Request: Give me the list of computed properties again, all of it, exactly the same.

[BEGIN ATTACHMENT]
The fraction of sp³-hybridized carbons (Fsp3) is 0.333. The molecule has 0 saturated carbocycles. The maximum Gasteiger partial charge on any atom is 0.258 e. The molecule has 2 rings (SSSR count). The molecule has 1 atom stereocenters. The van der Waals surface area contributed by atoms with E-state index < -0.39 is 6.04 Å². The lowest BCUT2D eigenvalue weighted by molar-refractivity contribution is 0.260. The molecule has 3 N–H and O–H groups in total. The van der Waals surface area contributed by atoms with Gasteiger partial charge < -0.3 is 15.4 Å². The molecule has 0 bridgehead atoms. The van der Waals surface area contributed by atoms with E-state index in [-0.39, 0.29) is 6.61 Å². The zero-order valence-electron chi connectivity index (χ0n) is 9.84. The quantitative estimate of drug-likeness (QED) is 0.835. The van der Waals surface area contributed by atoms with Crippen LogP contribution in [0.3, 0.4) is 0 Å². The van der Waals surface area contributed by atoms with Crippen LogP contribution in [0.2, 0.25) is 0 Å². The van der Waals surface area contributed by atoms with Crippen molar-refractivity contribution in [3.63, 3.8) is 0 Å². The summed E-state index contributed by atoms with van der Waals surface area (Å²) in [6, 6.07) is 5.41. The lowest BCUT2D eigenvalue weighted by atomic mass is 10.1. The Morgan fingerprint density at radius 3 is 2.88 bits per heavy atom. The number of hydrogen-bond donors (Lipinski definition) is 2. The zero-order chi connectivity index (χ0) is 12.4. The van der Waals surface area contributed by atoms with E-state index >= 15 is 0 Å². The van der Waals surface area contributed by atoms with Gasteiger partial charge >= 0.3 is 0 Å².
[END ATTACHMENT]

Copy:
The fraction of sp³-hybridized carbons (Fsp3) is 0.333. The molecule has 0 saturated carbocycles. The maximum Gasteiger partial charge on any atom is 0.258 e. The molecule has 2 rings (SSSR count). The molecule has 1 atom stereocenters. The van der Waals surface area contributed by atoms with E-state index < -0.39 is 6.04 Å². The lowest BCUT2D eigenvalue weighted by molar-refractivity contribution is 0.260. The molecule has 3 N–H and O–H groups in total. The van der Waals surface area contributed by atoms with Gasteiger partial charge < -0.3 is 15.4 Å². The molecule has 0 bridgehead atoms. The van der Waals surface area contributed by atoms with E-state index in [-0.39, 0.29) is 6.61 Å². The zero-order valence-electron chi connectivity index (χ0n) is 9.84. The quantitative estimate of drug-likeness (QED) is 0.835. The van der Waals surface area contributed by atoms with Crippen LogP contribution in [0.3, 0.4) is 0 Å². The van der Waals surface area contributed by atoms with Crippen LogP contribution in [0.2, 0.25) is 0 Å². The van der Waals surface area contributed by atoms with Crippen molar-refractivity contribution in [3.63, 3.8) is 0 Å². The summed E-state index contributed by atoms with van der Waals surface area (Å²) in [6, 6.07) is 5.41. The lowest BCUT2D eigenvalue weighted by atomic mass is 10.1. The Morgan fingerprint density at radius 3 is 2.88 bits per heavy atom. The number of hydrogen-bond donors (Lipinski definition) is 2. The zero-order chi connectivity index (χ0) is 12.4. The van der Waals surface area contributed by atoms with E-state index >= 15 is 0 Å². The van der Waals surface area contributed by atoms with Gasteiger partial charge >= 0.3 is 0 Å².